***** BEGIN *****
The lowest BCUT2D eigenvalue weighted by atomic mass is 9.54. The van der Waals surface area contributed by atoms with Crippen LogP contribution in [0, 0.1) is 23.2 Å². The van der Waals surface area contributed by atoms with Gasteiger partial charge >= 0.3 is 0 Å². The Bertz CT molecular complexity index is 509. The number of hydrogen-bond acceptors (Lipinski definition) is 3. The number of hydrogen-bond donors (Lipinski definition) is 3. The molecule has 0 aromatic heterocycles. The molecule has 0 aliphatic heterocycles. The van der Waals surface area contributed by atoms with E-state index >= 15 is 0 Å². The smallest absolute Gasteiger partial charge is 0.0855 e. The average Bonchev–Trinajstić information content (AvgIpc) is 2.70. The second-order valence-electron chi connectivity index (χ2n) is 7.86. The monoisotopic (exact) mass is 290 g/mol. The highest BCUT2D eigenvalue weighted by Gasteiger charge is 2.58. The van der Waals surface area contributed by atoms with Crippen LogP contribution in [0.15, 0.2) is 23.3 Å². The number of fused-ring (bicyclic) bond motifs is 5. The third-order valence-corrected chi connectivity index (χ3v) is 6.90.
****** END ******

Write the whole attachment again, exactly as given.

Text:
The lowest BCUT2D eigenvalue weighted by atomic mass is 9.54. The van der Waals surface area contributed by atoms with Crippen LogP contribution in [0, 0.1) is 23.2 Å². The van der Waals surface area contributed by atoms with Gasteiger partial charge >= 0.3 is 0 Å². The Bertz CT molecular complexity index is 509. The number of hydrogen-bond acceptors (Lipinski definition) is 3. The number of hydrogen-bond donors (Lipinski definition) is 3. The molecule has 0 aromatic heterocycles. The molecule has 0 aliphatic heterocycles. The van der Waals surface area contributed by atoms with E-state index >= 15 is 0 Å². The smallest absolute Gasteiger partial charge is 0.0855 e. The average Bonchev–Trinajstić information content (AvgIpc) is 2.70. The second-order valence-electron chi connectivity index (χ2n) is 7.86. The monoisotopic (exact) mass is 290 g/mol. The highest BCUT2D eigenvalue weighted by Gasteiger charge is 2.58. The van der Waals surface area contributed by atoms with Crippen LogP contribution in [0.15, 0.2) is 23.3 Å². The number of fused-ring (bicyclic) bond motifs is 5. The third-order valence-corrected chi connectivity index (χ3v) is 6.90.